Bear poached in Pitt Meadows

Had been shot, dumped in field, both front paws chopped off

A bear was found dumped in a Pitt Meadows field with its front paws removed.

A bear was found dumped in a Pitt Meadows field with its front paws removed.

The mutilated carcass of a poached black bear was dumped in a Pitt Meadows field in early September.

The B.C. Wildlife Federation is offering a $2,000 reward for information about the illegal kill as the conservation service investigates it.

“It was quite disturbing,” said conservation officer Cody Ambrose.

A farmer found the large boar on Sept. 8 in a secluded section of his field near Neaves and Thompson roads, close to the Pitt Polder.

The bear had been shot and was missing its front paws.

“It had been dead for at least a couple of days before it was dropped in the field,” said Ambrose.

“This is unique compared to other poaching cases or bears shot in this area. It’s quite unusual because just its front paws were cut off. The back paws and gall bladder were left.”

Bear hunting season spans from April 1 to June 15 in B.C., but is not allowed in Pitt Meadows or Maple Ridge.

“We do get a lot of poaching in the Maple Ridge-Pitt Meadows area,” said Ambrose.

“But this one is unusual because someone took the time to go into a field and drop the bear off. The bear had been dead for at least two days.”

Bile and body parts, taken from bears using inhumane means, feed an illegal trade in bear products which extends worldwide.

According to the Endangered Species Handbook, the consumption of bear paws, cooked as a gourmet delicacy, to some, is health promoting and widespread in Asia.

Served at Japanese business banquets, they can cost $1,000 per person; a Seoul restaurant advertised bear paw soup in 1994 at $1,000 per bowl.

It is illegal to commercially export bear parts, including gall bladders and bile, under the Convention of the International Trade in Endangered Species.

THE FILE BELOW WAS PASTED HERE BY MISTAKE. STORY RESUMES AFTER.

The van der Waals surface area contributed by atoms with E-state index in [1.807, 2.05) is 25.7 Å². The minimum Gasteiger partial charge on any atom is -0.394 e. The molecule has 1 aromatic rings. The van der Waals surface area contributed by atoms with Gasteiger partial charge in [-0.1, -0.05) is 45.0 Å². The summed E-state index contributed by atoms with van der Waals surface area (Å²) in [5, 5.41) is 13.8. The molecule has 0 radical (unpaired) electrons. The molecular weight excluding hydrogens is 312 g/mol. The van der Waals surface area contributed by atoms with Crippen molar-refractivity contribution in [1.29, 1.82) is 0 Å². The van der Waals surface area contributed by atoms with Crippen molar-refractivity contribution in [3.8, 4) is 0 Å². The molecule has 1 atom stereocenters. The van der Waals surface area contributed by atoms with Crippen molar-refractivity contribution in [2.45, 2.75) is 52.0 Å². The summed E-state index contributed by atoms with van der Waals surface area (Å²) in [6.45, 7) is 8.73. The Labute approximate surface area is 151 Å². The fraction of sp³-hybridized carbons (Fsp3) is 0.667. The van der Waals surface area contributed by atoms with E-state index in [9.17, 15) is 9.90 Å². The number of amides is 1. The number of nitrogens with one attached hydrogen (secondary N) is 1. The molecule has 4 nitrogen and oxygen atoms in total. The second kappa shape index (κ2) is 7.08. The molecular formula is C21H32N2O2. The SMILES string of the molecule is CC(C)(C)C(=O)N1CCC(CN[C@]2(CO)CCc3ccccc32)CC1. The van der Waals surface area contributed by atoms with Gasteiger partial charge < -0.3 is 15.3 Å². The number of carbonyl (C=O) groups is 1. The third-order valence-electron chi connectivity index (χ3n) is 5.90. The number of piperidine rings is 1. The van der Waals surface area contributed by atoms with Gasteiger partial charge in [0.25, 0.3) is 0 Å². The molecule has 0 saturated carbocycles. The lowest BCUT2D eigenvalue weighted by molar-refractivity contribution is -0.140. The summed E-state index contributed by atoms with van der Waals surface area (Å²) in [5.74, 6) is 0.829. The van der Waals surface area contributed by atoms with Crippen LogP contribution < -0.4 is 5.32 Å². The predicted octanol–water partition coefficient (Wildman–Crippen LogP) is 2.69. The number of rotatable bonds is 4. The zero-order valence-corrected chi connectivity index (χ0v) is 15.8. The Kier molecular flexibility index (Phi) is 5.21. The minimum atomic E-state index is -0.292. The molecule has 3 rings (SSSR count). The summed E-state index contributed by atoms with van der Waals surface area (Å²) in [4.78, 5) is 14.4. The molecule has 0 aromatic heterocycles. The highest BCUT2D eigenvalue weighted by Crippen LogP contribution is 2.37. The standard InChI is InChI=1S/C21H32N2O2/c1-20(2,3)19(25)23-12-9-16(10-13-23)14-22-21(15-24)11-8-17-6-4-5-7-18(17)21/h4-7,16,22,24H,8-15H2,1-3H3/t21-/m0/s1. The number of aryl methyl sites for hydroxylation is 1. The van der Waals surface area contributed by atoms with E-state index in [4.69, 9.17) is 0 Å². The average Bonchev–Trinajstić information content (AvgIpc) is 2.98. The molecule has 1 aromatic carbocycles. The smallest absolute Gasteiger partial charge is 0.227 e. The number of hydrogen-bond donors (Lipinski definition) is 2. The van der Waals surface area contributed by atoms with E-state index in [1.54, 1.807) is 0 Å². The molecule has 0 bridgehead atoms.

The World Society for the Protection of Animals estimates the average price of a gall bladder from a wild bear at $235 in Canada and over $600 in the U.S.

But when processed and smuggled out of Canada to Asia, where it is purported in traditional medicine to cure everything from diabetes to erectile dysfunction, a gall bladder can fetch up to $45,000.

“This is not legal hunting,” said Ambrose. “It’s not ethical. We are looking for information about the person or persons who are responsible for this.”

With bears getting ready to den for the winter, Ambrose is asking residents of Maple Ridge and Pitt Meadows to be careful about leaving out attractants such as garbage.

This year, Maple Ridge has had fewer calls about nuisance bears, but not because people are heeding calls to secure their garbage or pick fruit trees. The conservation service expects conflict calls to spike between October and November.

“Compared to last year, Maple Ridge has been a lot quieter. That could be due to berry crops being plentiful,” Ambrose added.

In 2013, a dozen bears were shot in Maple Ridge after getting accustomed to garbage and other attractants.

In May, residents witnessed a bear being shot on Tamarack Lane. The bear had been wandering the neighbourhood for months, eating trash.

The City of Maple Ridge has a Bear Aware program, which targets neighbourhoods that generate the most conflict calls. The program aims to educate residents and has been effective in getting people to understand how to live in harmony with bears.

The city also has a bylaw restricting when garbage can be put out, but Ambrose says with no scheduled municipal pickup, it’s difficult for conservation officers to police neighbourhoods or hand out fines.

“There’s garbage outside every day of the week,” he added.



Anyone with information on the poaching incident is asked to call conservation officers at 1-877-952-7277. The B.C. Wildlife Federation is offering a reward of $2,000 for information that leads to an arrest and conviction.